Part of the public speculation on this case revolves around the fact that rarely before have we seen such a high profile man publicly declare that he has been the victim of domestic violence. The very act of Depp openly making such a pronouncement has provoked conversations and debate around the stigma that men face for speaking out against domestic abuse.
Before Johnny Depp brought this defamation case against Heard; public opinion was stacked against him, and it was as if he had already been judged by the public, the mainstream media and the film industry. The actor was cast out from Hollywood, losing multiple film contracts, including his role as the infamous, Captain Jack Sparrow, from Pirates of the Caribbean. A forensic accountant, Michael Spindler testified that Johnny Depp has lost an estimated $40 million dollars in earnings in the wake of the publication of Heard’s op-ed in the Washington Post.
The trial seems to be uncovering the fact that many gender tropes, biases and stereotypes still exist around men’s experiences as victims of domestic violence. Conversations in the media and online indicate that society still has some draconian beliefs around the validity of men’s experience as victims.
Historically, there has been unspoken assumptions that only men are the perpetrators, not the victims of domestic violence, when this is not the case. While research does show that women are more likely to experience domestic violence, men also still do experience it. Statistics show that 23% of females experience domestic violence at least once in their life, but 19.3% of males also experience domestic violence at least once in their life. Furthermore, some evidence actually indicates that men experience an even higher rate of domestic violence. However, due to the stigma and embarrassment that they face on the subject, it is thought to be massively under-reported.
Why is it that Society Struggles to See Both Genders Equally, as Potential Victims of Domestic Violence?
The answer really lies within the mass socialization of previous generations where masculinity was constructed to be aligned with physical strength, power, dominance, violence and aggression; while at the same time, opposed to, softness, vulnerability or victim status; which were more aligned with the construct of femininity.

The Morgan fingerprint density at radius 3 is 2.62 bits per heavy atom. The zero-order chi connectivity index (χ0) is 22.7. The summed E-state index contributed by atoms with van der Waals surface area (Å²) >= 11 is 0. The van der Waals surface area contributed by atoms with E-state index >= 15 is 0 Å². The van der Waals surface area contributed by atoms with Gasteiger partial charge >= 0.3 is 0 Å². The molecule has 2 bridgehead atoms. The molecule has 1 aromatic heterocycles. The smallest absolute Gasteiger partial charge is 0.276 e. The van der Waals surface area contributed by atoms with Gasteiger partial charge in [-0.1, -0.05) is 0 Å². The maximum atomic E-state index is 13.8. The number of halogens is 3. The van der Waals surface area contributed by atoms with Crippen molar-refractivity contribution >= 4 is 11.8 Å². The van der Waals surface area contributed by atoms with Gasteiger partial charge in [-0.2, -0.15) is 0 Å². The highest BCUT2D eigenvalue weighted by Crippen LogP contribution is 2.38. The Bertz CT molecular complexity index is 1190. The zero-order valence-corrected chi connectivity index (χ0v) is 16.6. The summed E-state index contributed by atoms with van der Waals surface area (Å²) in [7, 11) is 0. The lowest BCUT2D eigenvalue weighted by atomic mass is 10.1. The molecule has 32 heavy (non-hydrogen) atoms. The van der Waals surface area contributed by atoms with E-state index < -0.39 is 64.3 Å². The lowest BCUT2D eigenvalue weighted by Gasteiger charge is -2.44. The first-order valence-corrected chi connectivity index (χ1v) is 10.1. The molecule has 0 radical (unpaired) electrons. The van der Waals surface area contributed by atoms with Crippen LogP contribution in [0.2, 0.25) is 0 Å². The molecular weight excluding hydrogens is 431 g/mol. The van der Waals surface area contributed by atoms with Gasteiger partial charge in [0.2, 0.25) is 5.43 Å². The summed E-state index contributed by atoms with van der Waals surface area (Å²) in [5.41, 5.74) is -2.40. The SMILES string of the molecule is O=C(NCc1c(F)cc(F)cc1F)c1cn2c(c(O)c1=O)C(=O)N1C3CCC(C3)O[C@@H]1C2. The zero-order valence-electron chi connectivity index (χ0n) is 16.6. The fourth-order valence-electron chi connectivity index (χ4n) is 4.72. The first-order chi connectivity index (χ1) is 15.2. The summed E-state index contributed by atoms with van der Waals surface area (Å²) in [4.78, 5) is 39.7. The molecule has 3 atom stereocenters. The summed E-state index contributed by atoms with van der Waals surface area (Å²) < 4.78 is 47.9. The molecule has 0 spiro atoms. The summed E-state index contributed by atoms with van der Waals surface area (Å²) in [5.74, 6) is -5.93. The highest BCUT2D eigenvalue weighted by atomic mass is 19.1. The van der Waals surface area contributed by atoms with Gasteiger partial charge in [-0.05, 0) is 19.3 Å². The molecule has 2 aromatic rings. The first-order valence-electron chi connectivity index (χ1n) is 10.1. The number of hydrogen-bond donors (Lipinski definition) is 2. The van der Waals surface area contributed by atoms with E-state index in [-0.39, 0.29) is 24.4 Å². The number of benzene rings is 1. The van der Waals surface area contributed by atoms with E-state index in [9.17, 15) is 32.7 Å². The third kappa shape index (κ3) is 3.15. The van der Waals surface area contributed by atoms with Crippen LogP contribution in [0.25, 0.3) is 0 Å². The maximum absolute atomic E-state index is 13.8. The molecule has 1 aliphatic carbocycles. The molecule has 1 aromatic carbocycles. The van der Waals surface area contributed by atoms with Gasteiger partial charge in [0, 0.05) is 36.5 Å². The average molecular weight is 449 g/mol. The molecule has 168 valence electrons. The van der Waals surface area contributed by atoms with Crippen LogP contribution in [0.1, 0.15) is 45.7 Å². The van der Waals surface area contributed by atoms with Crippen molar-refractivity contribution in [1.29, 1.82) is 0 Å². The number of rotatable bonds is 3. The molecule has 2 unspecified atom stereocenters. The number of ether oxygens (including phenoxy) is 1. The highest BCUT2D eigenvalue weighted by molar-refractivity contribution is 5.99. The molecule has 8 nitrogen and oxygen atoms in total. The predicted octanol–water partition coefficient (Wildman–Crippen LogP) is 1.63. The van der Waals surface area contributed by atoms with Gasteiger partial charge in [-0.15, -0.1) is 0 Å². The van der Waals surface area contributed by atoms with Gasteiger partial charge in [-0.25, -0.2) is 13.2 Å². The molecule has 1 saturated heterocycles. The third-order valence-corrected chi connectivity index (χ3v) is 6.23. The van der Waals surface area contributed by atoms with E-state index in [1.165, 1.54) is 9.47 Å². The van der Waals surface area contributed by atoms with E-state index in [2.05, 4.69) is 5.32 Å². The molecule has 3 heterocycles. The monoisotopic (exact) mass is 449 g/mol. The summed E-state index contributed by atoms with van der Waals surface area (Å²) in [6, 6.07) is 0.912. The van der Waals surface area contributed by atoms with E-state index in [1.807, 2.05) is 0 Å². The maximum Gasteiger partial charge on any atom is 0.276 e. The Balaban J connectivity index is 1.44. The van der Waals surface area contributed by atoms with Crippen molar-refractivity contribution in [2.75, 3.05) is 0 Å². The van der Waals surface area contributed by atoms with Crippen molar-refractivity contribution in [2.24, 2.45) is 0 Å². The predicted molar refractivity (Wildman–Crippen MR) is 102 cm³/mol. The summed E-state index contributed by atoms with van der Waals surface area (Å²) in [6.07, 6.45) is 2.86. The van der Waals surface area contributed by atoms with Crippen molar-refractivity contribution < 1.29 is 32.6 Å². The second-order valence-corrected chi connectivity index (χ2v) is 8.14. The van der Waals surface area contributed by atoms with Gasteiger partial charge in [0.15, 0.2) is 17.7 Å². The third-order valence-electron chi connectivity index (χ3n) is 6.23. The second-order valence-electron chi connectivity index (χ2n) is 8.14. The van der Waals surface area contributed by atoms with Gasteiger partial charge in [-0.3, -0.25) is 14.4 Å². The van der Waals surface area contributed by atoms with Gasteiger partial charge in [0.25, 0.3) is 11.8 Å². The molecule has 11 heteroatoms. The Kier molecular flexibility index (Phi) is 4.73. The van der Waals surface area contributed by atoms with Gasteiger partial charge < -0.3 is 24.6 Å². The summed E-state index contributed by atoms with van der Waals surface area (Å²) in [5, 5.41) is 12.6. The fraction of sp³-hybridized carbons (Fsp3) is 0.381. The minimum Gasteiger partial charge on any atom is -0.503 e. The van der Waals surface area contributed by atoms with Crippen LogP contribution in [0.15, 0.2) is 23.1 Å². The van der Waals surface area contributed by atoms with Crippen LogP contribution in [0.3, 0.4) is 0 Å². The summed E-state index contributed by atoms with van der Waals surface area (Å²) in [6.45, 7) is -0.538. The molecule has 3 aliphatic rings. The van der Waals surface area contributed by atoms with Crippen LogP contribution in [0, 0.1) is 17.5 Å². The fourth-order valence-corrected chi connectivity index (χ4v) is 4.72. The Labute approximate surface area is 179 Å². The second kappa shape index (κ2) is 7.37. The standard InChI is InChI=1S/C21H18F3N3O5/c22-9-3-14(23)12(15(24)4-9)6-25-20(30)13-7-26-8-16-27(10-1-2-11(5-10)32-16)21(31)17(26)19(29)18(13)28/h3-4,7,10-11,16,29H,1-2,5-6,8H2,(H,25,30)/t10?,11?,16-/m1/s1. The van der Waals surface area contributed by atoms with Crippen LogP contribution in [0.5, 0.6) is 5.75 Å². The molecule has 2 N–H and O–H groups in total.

This skewed socialization of men, and women, meant that society evolved to see men as more likely to be the perpetrators of violence; not the victims of it. Furthermore, it also created an environment where men felt and still feel shame around being seen to have experienced violence at the hands of a woman; for fear of being seen as weak, or called derogatory terms such as “a wuss”, “a pussy”, or asked things like; “what are you; are man or a mouse?”, and ultimately being emasculated by society.
When people look at Johnny Depp, they literally see the personification of this skewed construct of masculinity. For the last four decades, many of Depp’s film roles have served to reinforce society’s gender biases towards masculinity. He has regularly been cast as the hero, the strong man, the funny, cheeky chap with swag and confidence; not as the victim, or as a vulnerable person who could be abused. Therefore, people have struggled to see how Depp the actor or the man could ever be the latter.
Regardless of what comes of this trial, it has highlighted the fact that on a wider scale, society appears to still hold sexist, biased and stereotypical views around men as victims of domestic violence.
An Opportunity for Change
No matter who the judge rules in favor of in this case, one good thing that might potentially come out of it is that it has flagged a need for greater understanding and balance in society regarding what victims and perpetrators of domestic violence look like.
Maybe this trial has provided an opportunity for domestic abuse organizations that support both males and females to start educating society about the equality of victim status. This would hopefully then decrease the stigma around men experiencing and speaking out about domestic violence. Enabling male victims to also receive support and validation.
Society needs to be educated that an abuser can look like anyone. It’s not limited to just one gender. Victims of domestic violence can be a man, a woman or a gender fluid individual. And everyone who is a victim of domestic violence, whether male, female or gender fluid, deserves to be supported as a human being, regardless.